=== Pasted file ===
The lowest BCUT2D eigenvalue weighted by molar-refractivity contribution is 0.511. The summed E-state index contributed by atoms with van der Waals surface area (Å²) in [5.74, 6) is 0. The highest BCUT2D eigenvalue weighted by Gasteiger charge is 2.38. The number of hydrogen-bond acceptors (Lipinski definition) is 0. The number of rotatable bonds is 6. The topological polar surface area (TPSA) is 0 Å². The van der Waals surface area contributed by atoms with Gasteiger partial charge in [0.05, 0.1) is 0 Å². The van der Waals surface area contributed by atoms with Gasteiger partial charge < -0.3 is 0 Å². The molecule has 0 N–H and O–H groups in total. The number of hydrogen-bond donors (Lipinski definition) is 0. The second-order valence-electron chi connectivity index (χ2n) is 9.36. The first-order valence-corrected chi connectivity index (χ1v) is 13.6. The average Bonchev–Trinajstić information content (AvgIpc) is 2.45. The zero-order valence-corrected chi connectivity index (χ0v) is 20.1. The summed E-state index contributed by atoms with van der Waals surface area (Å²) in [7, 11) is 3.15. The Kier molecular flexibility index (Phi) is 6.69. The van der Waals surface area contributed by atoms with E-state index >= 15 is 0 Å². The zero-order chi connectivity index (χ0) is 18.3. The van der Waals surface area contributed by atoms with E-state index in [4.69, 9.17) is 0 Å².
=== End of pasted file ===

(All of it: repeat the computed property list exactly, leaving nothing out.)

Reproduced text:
The lowest BCUT2D eigenvalue weighted by molar-refractivity contribution is 0.511. The summed E-state index contributed by atoms with van der Waals surface area (Å²) in [5.74, 6) is 0. The highest BCUT2D eigenvalue weighted by Gasteiger charge is 2.38. The number of hydrogen-bond acceptors (Lipinski definition) is 0. The number of rotatable bonds is 6. The topological polar surface area (TPSA) is 0 Å². The van der Waals surface area contributed by atoms with Gasteiger partial charge in [0.05, 0.1) is 0 Å². The van der Waals surface area contributed by atoms with Gasteiger partial charge < -0.3 is 0 Å². The molecule has 0 N–H and O–H groups in total. The number of hydrogen-bond donors (Lipinski definition) is 0. The second-order valence-electron chi connectivity index (χ2n) is 9.36. The first-order valence-corrected chi connectivity index (χ1v) is 13.6. The average Bonchev–Trinajstić information content (AvgIpc) is 2.45. The zero-order valence-corrected chi connectivity index (χ0v) is 20.1. The summed E-state index contributed by atoms with van der Waals surface area (Å²) in [7, 11) is 3.15. The Kier molecular flexibility index (Phi) is 6.69. The van der Waals surface area contributed by atoms with E-state index >= 15 is 0 Å². The zero-order chi connectivity index (χ0) is 18.3. The van der Waals surface area contributed by atoms with E-state index in [4.69, 9.17) is 0 Å².